Three Pillars Supporting the Microgrid Expansion: Q&A with PowerSecure President Jim Smith

April 9, 2024
Each day brings greater dependency on electric supply, underscoring the economic value of microgrid capacity to the grid as an affordable solution. Key drivers, Smith pointed out, include geographic location, grid congestion, capacity shortfall associated with central plant retirements and new large load customers.

Lest anyone doubt the commitment of many utilities to explore and deploy microgrids as keys to their resiliency and sustainability value chain, PowerSecure is one of the companies which offers a clear reply in the affirmative. Some utilities, at least, are all-in on the potential of microgrids within the energy transition future.

Atlanta-based utility holding company Southern Company acquired microgrid developer PowerSecure about eight years ago in a merger valued at close to $425 million. Southern Company owns numerous southeastern U.S. large-scale utilities including Georgia Power, Alabama Power, and Mississippi Power.

PowerSecure has focused on developing specific on-site power solutions for sectors such as data centers, government entities and manufacturing, among others.

Microgrid Knowledge Managing Editor Rod Walton queried PowerSecure’s President, Jim Smith, on his leading observations and inclinations about the current and future directions of microgrids and aggregated distributed energy resources on the many paths to net zero goals. His replies touched on everything  from the historical role of microgrids as a resiliency and backup power option to growing challenges around resource adequacy and other opportunities for value creation from Microgrids. (PowerSecure is a platinum sponsor and among nearly 60 presenters involved at the upcoming Microgrid Knowledge Conference happening April 22-24 at the Marriott Waterfront Hotel in Baltimore).

Smith has worked as chief operating officer and president of energy efficiency services during his more than 10 years at the company.

Prior to PowerSecure, Smith’s career involved a broad array of duties in the energy sector for Lime Energy, Ameresco, Duke Solutions and Burlington Industries.

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Rod Walton/Microgrid Knowledge (MGK): Jim, your career pretty much is steeped in clean energy project building, but you started in the textile and manufacturing side with Burlington Industries. Do you think that early experience outside of decarbonization helped you better understand where energy fits into the industrial sector and how to develop strategies to improve it?

Jim Smith (JS): Definitely. The experience gave me a front row seat to the challenges of both supply and demand issues. Several years later, common themes are still prevalent-- efficiency and resiliency are still cornerstone concerns and decarbonization is now layered on top. PowerSecure is creating holistic microgrid solutions customized to address supply and demand needs while benefiting the utility and end customer with the three pillars in mind.

MGK: PowerSecure also is leading a session at Microgrid Knowledge Conference in two weeks on “Navigational Channels and Challenges: Utilities and Microgrids.” How does the makeup of this panel tell us something new about the microgrid sector?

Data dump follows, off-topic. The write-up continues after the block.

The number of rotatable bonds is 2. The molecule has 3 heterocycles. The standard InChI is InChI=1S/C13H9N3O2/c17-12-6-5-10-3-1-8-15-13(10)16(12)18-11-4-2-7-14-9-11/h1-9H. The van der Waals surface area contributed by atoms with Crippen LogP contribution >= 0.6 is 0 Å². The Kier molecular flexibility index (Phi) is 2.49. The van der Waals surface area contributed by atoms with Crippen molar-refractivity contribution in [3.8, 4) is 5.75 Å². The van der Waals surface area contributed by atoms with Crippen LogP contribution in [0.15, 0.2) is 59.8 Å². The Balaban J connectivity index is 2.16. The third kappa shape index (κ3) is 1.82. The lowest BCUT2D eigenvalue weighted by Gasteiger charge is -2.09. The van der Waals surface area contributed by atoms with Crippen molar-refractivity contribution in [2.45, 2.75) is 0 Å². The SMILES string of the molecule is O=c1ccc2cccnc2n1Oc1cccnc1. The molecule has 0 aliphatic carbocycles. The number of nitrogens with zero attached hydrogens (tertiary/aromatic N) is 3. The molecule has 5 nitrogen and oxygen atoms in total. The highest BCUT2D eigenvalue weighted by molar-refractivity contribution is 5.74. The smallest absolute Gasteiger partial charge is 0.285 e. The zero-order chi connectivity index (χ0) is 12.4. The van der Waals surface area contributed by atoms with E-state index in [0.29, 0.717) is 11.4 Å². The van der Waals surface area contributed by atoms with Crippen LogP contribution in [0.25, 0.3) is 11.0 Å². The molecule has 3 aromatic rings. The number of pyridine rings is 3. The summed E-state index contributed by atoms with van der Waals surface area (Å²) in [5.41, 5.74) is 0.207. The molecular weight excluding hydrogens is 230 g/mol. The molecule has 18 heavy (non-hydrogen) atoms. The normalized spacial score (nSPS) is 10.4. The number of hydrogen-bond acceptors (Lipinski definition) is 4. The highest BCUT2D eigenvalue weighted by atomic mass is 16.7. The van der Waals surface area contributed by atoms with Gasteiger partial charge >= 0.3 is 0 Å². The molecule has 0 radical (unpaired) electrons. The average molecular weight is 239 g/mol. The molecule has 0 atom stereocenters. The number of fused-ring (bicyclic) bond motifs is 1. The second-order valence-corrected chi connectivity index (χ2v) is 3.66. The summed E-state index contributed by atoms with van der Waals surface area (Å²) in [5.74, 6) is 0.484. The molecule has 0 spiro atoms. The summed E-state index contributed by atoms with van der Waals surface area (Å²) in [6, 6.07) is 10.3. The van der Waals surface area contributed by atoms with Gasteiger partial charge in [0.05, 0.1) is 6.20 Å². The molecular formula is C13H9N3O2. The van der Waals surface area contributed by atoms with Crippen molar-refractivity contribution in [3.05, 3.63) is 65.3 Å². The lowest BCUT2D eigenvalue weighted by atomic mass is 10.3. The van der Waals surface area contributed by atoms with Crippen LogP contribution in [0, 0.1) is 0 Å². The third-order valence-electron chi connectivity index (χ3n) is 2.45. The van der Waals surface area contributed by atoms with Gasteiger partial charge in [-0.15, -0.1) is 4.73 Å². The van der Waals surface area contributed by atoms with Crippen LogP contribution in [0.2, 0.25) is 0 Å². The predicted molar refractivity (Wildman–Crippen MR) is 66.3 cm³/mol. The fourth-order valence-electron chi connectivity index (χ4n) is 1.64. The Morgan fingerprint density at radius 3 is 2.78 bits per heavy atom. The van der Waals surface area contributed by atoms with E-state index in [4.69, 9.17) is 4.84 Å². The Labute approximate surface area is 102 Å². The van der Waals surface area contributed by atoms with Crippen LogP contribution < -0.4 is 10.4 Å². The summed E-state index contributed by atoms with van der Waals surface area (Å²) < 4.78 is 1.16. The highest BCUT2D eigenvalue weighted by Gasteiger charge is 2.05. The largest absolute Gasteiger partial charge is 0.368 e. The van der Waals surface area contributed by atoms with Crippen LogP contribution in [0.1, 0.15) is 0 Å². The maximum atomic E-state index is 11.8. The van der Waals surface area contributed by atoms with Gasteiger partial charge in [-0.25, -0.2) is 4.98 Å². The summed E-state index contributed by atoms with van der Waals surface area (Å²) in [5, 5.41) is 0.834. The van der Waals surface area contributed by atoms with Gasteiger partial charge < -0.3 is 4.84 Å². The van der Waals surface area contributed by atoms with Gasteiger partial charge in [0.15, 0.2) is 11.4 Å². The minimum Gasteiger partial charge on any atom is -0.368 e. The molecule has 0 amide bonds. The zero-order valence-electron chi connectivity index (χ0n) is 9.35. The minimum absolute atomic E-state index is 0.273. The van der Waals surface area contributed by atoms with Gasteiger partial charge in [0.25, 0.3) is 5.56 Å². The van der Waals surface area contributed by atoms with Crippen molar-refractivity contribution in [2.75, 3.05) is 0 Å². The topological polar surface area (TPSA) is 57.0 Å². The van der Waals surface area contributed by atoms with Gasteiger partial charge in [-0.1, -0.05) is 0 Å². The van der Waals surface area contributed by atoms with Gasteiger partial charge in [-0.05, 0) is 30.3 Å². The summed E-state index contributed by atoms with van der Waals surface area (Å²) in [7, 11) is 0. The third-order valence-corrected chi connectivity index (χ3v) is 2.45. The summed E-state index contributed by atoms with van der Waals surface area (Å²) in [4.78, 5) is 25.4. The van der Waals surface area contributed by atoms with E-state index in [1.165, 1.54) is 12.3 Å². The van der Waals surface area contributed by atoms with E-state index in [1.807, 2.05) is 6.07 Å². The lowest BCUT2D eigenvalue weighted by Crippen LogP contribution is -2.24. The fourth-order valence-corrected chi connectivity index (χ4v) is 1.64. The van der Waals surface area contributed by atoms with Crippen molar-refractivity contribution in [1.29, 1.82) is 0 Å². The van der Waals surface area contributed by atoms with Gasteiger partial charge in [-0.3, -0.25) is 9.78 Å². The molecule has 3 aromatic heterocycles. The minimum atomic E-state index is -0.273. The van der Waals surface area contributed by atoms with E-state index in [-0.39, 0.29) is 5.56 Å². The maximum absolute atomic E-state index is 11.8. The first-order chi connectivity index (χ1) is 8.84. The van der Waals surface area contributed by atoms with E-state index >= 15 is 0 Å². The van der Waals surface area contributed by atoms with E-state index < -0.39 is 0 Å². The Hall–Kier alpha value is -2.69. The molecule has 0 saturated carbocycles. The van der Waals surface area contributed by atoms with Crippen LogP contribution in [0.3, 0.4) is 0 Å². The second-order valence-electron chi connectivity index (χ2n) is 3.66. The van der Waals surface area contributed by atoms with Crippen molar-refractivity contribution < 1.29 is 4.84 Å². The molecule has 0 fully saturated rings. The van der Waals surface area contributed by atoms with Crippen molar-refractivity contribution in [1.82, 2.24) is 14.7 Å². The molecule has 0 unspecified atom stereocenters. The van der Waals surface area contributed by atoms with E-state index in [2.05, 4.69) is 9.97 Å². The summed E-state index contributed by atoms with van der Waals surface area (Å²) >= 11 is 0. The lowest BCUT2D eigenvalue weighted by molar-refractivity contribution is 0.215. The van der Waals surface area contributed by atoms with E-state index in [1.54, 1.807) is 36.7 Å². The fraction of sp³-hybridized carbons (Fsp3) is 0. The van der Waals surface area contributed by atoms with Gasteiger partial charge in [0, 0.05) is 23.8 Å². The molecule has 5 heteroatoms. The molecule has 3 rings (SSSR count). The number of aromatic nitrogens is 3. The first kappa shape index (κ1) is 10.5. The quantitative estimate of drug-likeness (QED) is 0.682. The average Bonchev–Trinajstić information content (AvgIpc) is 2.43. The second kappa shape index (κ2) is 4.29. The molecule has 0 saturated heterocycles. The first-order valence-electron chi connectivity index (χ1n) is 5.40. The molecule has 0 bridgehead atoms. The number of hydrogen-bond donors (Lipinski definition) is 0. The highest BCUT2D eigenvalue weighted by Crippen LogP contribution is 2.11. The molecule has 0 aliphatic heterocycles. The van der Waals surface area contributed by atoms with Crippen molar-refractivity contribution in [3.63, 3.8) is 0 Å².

Jim Smith: Distributed energy resource strategies are being implemented across various utility sectors in the U.S., including investor-owned utilities, rural electric cooperatives, and municipally owned entities. While there are not one-size-fits-all solutions, underlying challenges are common. Microgrids, whether they are behind-the-meter (BTM) or front of the meter (FOM), offer interconnected solutions to most of the challenges. This panel will underscore the significance of addressing challenges with forward-looking solutions.

MGK: Your company has done microgrids in the utility sector, data centers, at military installations, airports, medical care centers, agriculture and across the retail space, right? Given this wide-ranging use case knowledge, are there particular sectors which are more poised for microgrid expansion than others?

Jim Smith: Microgrid installations are growing in areas where natural disasters present a resiliency and reliability concern first and foremost. We are all more dependent every day on the electric supply. Combine this need with the economic value of microgrid capacity to the grid and an affordable solution emerges.

Key drivers include geographic location, grid congestion, capacity shortfall associated with central plant retirements and new large load customers. We do think the expansion is accelerating and is driven by the utility capacity needs. Utilities can establish programs, policies and a roadmap that increases adoption for large swaths of customers.

MGK: What do you see as a potentially limiting the scaling up of microgrids and aggregated distributed energy resource projects?

Jim Smith: In our industry, interconnection agreement queues are growing, prolonging the time needed to install our solutions. We are also seeing lengthy delays in some local jurisdictions for local zoning and permitting. Connectivity to distributed energy resources for the purposes of dispatching those assets for the greater grid’s needs is not as simple as it seems.